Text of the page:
--> --> Deep Porosity Prediction in the Norphlet Formation, Alabama: Linking Early Grain Coat Development to Paleo Groundwater Regimes, by Joanna M. Ajdukiewicz, Paul H. Nicholson, Jill Pachell, and Abbas Seyedolali; #90052 (2006)

Datapages, Inc.Print this page

Deep Porosity Prediction in the Norphlet Formation, Alabama: Linking Early Grain Coat Development to Paleo Groundwater Regimes

Joanna M. Ajdukiewicz1, Paul H. Nicholson2, Jill Pachell3, and Abbas Seyedolali4
1 ExxonMobil Upstream Research Company, Houston, TX
2 ExxonMobil International Limited, London, United Kingdom
3 ExxonMobil Production Company, U.S. Operation, Houston, TX
4 Consultant, Houston, TX

The Jurassic eolian Norphlet formation in Mobile Bay, Alabama, is a major gas reservoir with up to 18% intergranular porosity despite burial depths to 22,000 ft and temperatures to 420°F. To optimize well placement for development, a study was undertaken to improve understanding of a quartz-cemented tight zone with <7% porosity that occurs everywhere at the top of the Norphlet, overprinting all facies and varying from 10 to 180 ft in thickness.

Analyses indicate that the distribution of the late, high-temperature tight-zone quartz cement is controlled by early grain-coat diagenesis in late-Norphlet groundwater regimes. Best reservoir quality in Mobile Bay is preserved below a paleo water table, where highly continuous diagenetic chlorite coats formed and later inhibited quartz cement. The tight zone formed in the paleo vadose zone, above the water table, where chlorite coats are less complete. Discontinuous chlorite and early-infiltrated illitic coats allowed late quartz cementation and enhanced intergranular pressure-solution. Chlorite abundance increases downward from the Norphlet top, until, at the tight-zone base, coats become continuous enough to preserve porosity at high thermal exposures. A water-table control on cementation is consistent with the tight-zone configuration observed in Mobile Bay. Observations do not support other proposed tight zone controls such as marine reworking, decementation, paleo-oil overmaturation, and localized strain.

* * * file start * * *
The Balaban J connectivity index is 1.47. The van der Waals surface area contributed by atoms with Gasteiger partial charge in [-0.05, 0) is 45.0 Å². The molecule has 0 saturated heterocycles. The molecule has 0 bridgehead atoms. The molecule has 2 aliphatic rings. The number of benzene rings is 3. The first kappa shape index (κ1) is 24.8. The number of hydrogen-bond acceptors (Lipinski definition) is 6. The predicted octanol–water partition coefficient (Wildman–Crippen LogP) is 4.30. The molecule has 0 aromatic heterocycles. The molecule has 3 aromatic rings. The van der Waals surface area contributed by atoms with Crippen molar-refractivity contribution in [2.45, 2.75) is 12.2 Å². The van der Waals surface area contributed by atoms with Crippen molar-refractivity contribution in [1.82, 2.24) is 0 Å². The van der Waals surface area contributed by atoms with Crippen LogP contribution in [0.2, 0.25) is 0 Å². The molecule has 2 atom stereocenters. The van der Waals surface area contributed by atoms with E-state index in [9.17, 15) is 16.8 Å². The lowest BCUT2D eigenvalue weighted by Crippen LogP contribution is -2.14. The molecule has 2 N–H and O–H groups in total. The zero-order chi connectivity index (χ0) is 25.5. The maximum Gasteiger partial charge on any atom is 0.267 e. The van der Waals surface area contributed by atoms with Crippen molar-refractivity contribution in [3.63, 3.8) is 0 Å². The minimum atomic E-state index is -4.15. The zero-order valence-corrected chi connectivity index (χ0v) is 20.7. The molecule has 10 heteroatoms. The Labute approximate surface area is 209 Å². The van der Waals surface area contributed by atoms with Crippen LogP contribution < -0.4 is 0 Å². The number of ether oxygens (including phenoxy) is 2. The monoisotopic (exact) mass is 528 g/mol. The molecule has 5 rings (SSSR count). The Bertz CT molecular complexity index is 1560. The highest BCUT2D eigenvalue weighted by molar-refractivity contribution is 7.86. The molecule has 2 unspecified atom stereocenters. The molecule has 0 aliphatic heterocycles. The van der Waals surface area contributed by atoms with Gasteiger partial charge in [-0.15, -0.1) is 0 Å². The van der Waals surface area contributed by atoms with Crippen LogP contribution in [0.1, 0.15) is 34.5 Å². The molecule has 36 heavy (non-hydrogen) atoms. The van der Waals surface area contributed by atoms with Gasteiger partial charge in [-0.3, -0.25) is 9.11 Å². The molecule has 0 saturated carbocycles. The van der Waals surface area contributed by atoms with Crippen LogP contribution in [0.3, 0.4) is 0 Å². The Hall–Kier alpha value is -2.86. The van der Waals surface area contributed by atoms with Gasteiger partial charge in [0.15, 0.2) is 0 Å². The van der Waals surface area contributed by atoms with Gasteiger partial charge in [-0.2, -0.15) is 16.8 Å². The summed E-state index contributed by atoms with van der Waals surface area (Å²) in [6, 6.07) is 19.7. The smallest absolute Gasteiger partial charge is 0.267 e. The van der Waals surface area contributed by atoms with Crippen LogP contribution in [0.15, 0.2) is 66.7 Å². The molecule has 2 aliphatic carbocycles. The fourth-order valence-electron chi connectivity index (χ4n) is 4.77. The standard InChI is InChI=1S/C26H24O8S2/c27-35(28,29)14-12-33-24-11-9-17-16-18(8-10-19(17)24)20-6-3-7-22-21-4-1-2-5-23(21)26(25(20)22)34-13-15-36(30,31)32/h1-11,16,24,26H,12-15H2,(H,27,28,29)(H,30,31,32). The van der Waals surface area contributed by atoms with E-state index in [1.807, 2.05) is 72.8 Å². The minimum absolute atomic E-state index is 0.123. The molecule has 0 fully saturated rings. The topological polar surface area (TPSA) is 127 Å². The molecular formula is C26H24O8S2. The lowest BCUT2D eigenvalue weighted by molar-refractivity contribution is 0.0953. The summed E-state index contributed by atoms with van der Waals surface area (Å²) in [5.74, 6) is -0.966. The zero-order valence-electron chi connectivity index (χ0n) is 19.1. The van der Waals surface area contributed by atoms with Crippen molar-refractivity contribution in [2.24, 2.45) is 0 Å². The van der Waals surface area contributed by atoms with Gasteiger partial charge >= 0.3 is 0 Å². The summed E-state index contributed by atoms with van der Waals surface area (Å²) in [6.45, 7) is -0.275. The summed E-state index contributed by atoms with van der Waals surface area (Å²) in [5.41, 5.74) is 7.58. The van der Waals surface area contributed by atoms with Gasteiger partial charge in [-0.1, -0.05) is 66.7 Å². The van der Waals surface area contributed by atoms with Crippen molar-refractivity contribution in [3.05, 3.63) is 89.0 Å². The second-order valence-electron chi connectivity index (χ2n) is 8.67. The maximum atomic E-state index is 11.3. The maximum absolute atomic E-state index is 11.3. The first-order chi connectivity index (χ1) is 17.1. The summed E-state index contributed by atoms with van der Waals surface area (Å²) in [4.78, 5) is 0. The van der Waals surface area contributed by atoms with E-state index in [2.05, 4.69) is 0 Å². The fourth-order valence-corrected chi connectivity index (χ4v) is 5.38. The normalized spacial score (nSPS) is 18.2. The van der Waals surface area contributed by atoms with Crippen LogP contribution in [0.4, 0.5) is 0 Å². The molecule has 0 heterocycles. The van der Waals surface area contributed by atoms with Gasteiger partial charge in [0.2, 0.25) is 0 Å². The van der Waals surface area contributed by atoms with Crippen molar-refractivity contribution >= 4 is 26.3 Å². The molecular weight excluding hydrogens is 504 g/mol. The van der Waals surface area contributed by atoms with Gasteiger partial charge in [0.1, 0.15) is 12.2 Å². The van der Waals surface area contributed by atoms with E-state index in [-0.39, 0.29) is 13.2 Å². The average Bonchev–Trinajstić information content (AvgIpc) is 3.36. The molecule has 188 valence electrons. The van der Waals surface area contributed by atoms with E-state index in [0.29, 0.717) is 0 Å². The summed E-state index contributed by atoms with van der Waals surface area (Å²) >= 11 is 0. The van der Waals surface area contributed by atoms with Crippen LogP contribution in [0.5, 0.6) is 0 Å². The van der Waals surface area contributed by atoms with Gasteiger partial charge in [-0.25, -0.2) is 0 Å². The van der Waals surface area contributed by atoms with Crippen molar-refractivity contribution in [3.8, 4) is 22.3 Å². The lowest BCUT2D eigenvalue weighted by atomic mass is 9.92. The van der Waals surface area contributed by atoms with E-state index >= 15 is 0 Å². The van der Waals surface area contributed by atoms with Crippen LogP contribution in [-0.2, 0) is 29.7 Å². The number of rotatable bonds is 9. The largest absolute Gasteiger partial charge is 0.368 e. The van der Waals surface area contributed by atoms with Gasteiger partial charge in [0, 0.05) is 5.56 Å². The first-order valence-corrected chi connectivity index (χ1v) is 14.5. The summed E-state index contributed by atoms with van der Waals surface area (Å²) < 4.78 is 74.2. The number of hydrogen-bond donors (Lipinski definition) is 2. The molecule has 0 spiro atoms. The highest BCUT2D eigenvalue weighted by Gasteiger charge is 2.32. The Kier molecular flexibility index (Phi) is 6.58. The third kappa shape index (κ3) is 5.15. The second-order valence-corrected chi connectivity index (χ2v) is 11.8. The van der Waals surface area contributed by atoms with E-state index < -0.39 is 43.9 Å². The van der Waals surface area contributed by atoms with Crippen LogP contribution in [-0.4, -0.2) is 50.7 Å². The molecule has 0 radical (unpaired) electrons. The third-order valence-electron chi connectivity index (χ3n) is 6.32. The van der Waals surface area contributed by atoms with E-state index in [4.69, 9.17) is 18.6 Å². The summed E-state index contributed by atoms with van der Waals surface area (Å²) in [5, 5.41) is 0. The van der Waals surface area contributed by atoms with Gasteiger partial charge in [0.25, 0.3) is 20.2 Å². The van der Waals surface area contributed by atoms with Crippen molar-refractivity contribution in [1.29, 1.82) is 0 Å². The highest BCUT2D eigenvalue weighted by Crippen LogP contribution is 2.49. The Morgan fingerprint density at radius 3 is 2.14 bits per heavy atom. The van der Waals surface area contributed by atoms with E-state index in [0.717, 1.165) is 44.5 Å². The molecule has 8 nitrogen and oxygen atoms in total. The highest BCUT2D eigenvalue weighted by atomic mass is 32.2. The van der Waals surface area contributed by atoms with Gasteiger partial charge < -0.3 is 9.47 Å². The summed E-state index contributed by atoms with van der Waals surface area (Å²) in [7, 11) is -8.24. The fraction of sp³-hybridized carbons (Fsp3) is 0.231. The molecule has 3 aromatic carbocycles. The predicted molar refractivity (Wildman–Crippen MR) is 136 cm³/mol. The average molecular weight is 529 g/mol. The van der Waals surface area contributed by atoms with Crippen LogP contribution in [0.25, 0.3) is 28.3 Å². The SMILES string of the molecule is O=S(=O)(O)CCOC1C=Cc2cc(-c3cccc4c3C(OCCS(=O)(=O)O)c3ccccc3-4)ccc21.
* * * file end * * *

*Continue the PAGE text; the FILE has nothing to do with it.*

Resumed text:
In the onshore-Alabama area, coats of diagenetic illite also preserve porosity. Diagenetic illite formed where an inferred fresh-water aquifer penetrated the updip Norphlet during early burial, dissolving feldspars and forming kaolinite. Meteoric diagenesis in this area overprints parts of the paleo-vadose zone, reducing upper-tight-zone thickness.